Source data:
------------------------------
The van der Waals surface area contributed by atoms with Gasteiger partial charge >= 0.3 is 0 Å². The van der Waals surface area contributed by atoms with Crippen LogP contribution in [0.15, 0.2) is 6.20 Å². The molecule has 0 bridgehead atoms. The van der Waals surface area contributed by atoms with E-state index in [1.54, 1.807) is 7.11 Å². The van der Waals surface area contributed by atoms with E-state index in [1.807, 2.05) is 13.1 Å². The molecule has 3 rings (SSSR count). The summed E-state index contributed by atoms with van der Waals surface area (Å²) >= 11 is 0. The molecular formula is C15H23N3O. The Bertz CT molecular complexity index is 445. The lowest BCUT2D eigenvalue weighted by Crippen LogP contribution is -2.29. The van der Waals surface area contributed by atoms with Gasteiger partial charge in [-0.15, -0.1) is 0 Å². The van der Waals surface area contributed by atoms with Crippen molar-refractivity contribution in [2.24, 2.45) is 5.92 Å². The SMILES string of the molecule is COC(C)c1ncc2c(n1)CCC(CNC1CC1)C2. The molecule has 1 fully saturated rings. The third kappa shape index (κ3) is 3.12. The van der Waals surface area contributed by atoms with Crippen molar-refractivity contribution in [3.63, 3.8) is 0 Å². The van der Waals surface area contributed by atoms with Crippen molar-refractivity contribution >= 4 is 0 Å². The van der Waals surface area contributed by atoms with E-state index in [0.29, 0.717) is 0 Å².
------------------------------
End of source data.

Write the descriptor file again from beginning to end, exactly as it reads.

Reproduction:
The van der Waals surface area contributed by atoms with Gasteiger partial charge >= 0.3 is 0 Å². The van der Waals surface area contributed by atoms with Crippen LogP contribution in [0.15, 0.2) is 6.20 Å². The molecule has 0 bridgehead atoms. The van der Waals surface area contributed by atoms with E-state index in [1.54, 1.807) is 7.11 Å². The van der Waals surface area contributed by atoms with E-state index in [1.807, 2.05) is 13.1 Å². The molecule has 3 rings (SSSR count). The summed E-state index contributed by atoms with van der Waals surface area (Å²) >= 11 is 0. The molecular formula is C15H23N3O. The Bertz CT molecular complexity index is 445. The lowest BCUT2D eigenvalue weighted by Crippen LogP contribution is -2.29. The van der Waals surface area contributed by atoms with Gasteiger partial charge in [-0.15, -0.1) is 0 Å². The van der Waals surface area contributed by atoms with Crippen molar-refractivity contribution in [2.24, 2.45) is 5.92 Å². The SMILES string of the molecule is COC(C)c1ncc2c(n1)CCC(CNC1CC1)C2. The molecule has 1 fully saturated rings. The third kappa shape index (κ3) is 3.12. The van der Waals surface area contributed by atoms with Crippen molar-refractivity contribution in [3.63, 3.8) is 0 Å². The van der Waals surface area contributed by atoms with Crippen molar-refractivity contribution >= 4 is 0 Å². The van der Waals surface area contributed by atoms with E-state index in [0.29, 0.717) is 0 Å².